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Wed, Apr 29, 2009 - Page 10 News List

US and China sign deals, pledge trade cooperation


US and Chinese companies signed 32 business deals on Monday worth US$10.6 billion, while top US and Chinese officials said the two countries must cooperate on trade to help restore global growth.

“History tells us that openness and cooperation is all the more important amidst a crisis,” Chinese Commerce Minister Chen Deming (陳德銘) said in a speech just before China Telecom (中國電信) signed contracts with Cisco, Microsoft, Dell and Emerson.

“Trade protectionism will not restore growth. On the contrary, it will exacerbate recession,” Chen said.

China Mobile (中國移動通信) inked deals with HP, Alcatel-Lucent, Oracle, Emerson, Sun Microsystems and Cisco, while China Construction Bank (中國建設銀行) signed with Microsoft, IBM, HP and Cisco.

Specific details of the individual deals, which also included Ford and Amway with their Chinese counterparts, were not released.

But Chen said they showed China’s “unequivocal” opposition to protectionism and how growth in the Chinese economy would help create jobs abroad.

In an opinion piece in yesterday’s Asian Wall Street Journal, Chen said that US trade protectionism against China is growing, putting bilateral economic ties to the test. He also said that China was not pursuing a trade surplus with the US.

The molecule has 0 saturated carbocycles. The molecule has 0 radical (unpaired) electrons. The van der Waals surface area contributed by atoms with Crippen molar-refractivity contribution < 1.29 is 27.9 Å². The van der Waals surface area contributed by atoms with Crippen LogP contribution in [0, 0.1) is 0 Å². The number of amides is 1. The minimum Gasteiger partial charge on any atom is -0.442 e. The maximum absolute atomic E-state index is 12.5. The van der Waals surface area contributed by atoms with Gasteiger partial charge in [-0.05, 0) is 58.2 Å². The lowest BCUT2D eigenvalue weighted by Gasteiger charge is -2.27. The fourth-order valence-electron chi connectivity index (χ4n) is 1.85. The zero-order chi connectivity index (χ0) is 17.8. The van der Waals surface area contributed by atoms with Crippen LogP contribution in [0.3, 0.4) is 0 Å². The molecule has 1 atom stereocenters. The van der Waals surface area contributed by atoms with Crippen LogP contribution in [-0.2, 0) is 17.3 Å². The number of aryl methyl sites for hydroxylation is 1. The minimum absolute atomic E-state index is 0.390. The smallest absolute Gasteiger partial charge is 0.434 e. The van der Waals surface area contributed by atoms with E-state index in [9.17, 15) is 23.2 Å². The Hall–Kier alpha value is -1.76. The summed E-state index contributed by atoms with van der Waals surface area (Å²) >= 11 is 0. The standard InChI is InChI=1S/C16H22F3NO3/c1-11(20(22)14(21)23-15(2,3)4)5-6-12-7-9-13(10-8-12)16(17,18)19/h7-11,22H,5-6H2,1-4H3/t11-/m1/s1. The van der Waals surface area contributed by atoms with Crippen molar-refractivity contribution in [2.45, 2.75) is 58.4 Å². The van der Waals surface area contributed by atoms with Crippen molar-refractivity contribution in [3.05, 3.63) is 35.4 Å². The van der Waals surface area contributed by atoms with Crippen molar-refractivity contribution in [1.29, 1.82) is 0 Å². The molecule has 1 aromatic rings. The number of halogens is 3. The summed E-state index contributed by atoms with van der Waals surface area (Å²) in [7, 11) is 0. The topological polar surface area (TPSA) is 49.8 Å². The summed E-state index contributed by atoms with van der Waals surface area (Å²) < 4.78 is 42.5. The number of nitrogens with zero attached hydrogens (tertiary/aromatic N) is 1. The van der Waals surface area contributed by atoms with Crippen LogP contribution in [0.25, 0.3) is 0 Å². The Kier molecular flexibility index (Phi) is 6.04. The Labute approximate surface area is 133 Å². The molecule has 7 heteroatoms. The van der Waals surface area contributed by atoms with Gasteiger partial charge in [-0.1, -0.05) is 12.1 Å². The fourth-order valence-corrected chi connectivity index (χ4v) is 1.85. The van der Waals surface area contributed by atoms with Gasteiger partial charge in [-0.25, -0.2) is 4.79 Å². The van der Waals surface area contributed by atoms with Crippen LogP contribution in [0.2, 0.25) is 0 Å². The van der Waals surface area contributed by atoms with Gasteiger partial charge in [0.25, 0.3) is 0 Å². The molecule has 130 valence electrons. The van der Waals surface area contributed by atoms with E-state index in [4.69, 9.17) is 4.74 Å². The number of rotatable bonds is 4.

“History tells us that the more serious a crisis becomes, the more committed we must be to openness and cooperation. Regrettably, however, trade measures by the US against China are on the rise,” Chen wrote.

He said US industries had petitioned the US government for anti-dumping investigations, and for investigations under WTO rules that could lead to restrictions of imports of Chinese products.

“This will seriously test China-US economic and trade relations,” he said.

China’s persistent trade surplus with the US hit a record US$266.3 billion last year and has been a source of tension between Beijing and Washington.

In February, the US trade deficit with China stood at US$14.2 billion, compared with US$20.6 billion in January.

However, the global recession has hurt both countries’ exports and increased the temptation for governments around the world to raise import barriers to protect local companies.

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